How To “Train like an Olympian” Using BFR Training

 What if you could gain more strength, speed, and power in less time and at a lower intensity than you are training at right now? With Blood Flood Restriction Training, now you can. This method of training is quickly becoming a staple workout regiment for athletes of all ages and levels, including 2021 Tokyo Olympians. Blood Flow Restriction (BFR), is a technique that uses a tourniquet system on the upper and lower limbs in order to partially restrict blood flow. BFR along with low-intensity exercise produces similar results to a high-intensity exercise.

            The practice of blood flow restriction dates back at least 60 years beginning in Japan by Dr. Yoshiaki Sato. The technique was originally called “kaatsu training” which means “training with added pressure”. Kaatsu training, now commonly referred to as BFR, has been used in healthcare facilities for years and is quickly becoming more and more well known among Sports Medicine professionals.

            After the 2020 Olympics were postponed, we saw a large jump in the usage of BFR among Olympic Athletes who were trying to stay in shape for the rescheduled 2021 games. Olympic Physician, Sports Scientist, and Exercise Physiologist, Jim Stray-Gundersen, found great results after testing BFR on some of his athletes. Olympic Skiers Bode Miller, Mikaela Shiffrin, and Stray-Grundersen all found profound results. He found his athletes gaining more muscle power faster and safer. Training with heavy weights and with long intervals inevitably increases the risk of injury. BFR reduces that risk because it allows you to gain a larger yield while maintaining a safe weight routine.  Other Olympic athletes that partake in BFR training include Kate Grace (Middle Distance Runner), Amanda Dowdy Lawson (Beach Volleyball), Kayla Miracle (Wrestling), and Sarah Hendrickson (Ski Jumping).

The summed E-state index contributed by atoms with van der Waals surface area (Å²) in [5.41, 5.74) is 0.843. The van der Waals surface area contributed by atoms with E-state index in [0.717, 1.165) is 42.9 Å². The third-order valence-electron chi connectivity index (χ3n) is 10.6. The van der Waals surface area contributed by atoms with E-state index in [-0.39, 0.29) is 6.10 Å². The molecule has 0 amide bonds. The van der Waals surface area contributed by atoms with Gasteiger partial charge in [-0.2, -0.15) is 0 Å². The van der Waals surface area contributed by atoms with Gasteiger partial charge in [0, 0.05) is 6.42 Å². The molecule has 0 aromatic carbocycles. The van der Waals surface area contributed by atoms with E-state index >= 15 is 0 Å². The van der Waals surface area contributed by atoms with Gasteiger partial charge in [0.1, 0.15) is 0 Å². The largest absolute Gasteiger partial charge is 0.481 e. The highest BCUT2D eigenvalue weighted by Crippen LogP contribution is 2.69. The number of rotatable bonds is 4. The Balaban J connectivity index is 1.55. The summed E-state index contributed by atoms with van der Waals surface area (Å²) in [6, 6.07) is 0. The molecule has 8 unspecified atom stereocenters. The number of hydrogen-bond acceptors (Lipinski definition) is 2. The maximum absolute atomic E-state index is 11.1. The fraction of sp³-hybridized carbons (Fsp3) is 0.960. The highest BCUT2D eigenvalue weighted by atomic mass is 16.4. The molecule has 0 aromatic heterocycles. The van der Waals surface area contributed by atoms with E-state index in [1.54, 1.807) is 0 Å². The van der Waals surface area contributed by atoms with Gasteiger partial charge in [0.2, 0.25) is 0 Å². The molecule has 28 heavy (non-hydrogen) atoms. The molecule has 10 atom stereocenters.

The research that the Olympic Sports Medicine Physicians have done on BFR makes it possible to “train like an Olympian” which is enticing to athletes of all levels. The eagerness to experiment with a trend promoted by Olympic Athletes is very common. The same attention surrounded the cupping technique after people saw purple circles on Michael Phelps during the 2012 Olympics.

It is no question as to why aspiring athletes follow trends set by athletes on the world stage. Claire Fowler, a rising sophomore lacrosse player at Ursuline Academy, is currently using BFR during her Physical Therapy appointments at Elite PT following an ACL tear sustained in April of this year. Following her injury, she credits her trust in the technique to pro athletes, “…knowing that professional athletes have used BFR, it helps me to be more trusting in the results because I know that these athletes have been able to bounce back from their injuries, and with the help of BFR, I will be able to also”. Claire is 4 months out of surgery and is seeing major improvement in her strength. She has found great success through the use of blood flow restriction, “BFR has been huge in my recovery process. Using it at the beginning of physical therapy, I immediately saw results in the growth of my quad which had shrunk immensely when I injured my knee. BFR has helped me to gain so much more strength and have a better, faster recovery.”

With Blood Flow Restriction training gaining more publicity, there is a growing population of people benefiting from the technique. BFR is available to anyone looking to improve peak performance, recover from injury, prevent injury, maintain fitness, and increase lean body mass results, all in less time than a traditional workout. Interested in seeing what all of the hype is about? Make an appointment with Elite PT today! BFR is utilized in all of our clinics.


By Kelsey Martin and Erin Jaskot


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Futterman, M. (2021, July 21). A hot fitness trend among olympians: Blood flow restriction. The New York Times.

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